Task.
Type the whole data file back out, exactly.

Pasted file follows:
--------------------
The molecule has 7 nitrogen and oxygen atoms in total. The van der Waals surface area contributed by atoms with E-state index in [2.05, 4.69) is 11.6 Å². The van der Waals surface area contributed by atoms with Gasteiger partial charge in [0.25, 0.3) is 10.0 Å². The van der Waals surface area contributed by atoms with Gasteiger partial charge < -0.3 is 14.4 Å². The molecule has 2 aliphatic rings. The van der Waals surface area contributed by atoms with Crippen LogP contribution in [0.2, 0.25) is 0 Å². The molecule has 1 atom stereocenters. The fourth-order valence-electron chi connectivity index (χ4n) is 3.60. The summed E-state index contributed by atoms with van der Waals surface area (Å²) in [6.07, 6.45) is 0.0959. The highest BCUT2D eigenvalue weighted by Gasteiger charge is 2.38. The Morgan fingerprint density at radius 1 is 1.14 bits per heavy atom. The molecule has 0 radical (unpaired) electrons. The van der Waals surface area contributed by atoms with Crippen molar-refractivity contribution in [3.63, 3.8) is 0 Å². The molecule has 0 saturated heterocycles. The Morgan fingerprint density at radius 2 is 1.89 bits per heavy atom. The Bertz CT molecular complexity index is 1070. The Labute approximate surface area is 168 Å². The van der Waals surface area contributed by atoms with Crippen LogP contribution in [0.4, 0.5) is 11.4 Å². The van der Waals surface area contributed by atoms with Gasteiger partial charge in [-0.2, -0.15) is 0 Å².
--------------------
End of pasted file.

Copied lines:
The molecule has 7 nitrogen and oxygen atoms in total. The van der Waals surface area contributed by atoms with E-state index in [2.05, 4.69) is 11.6 Å². The van der Waals surface area contributed by atoms with Gasteiger partial charge in [0.25, 0.3) is 10.0 Å². The van der Waals surface area contributed by atoms with Gasteiger partial charge < -0.3 is 14.4 Å². The molecule has 2 aliphatic rings. The van der Waals surface area contributed by atoms with Crippen LogP contribution in [0.2, 0.25) is 0 Å². The molecule has 1 atom stereocenters. The fourth-order valence-electron chi connectivity index (χ4n) is 3.60. The summed E-state index contributed by atoms with van der Waals surface area (Å²) in [6.07, 6.45) is 0.0959. The highest BCUT2D eigenvalue weighted by Gasteiger charge is 2.38. The Morgan fingerprint density at radius 1 is 1.14 bits per heavy atom. The molecule has 0 radical (unpaired) electrons. The van der Waals surface area contributed by atoms with Crippen molar-refractivity contribution in [3.63, 3.8) is 0 Å². The molecule has 0 saturated heterocycles. The Morgan fingerprint density at radius 2 is 1.89 bits per heavy atom. The Bertz CT molecular complexity index is 1070. The Labute approximate surface area is 168 Å². The van der Waals surface area contributed by atoms with Crippen LogP contribution in [0.4, 0.5) is 11.4 Å². The van der Waals surface area contributed by atoms with Gasteiger partial charge in [-0.2, -0.15) is 0 Å².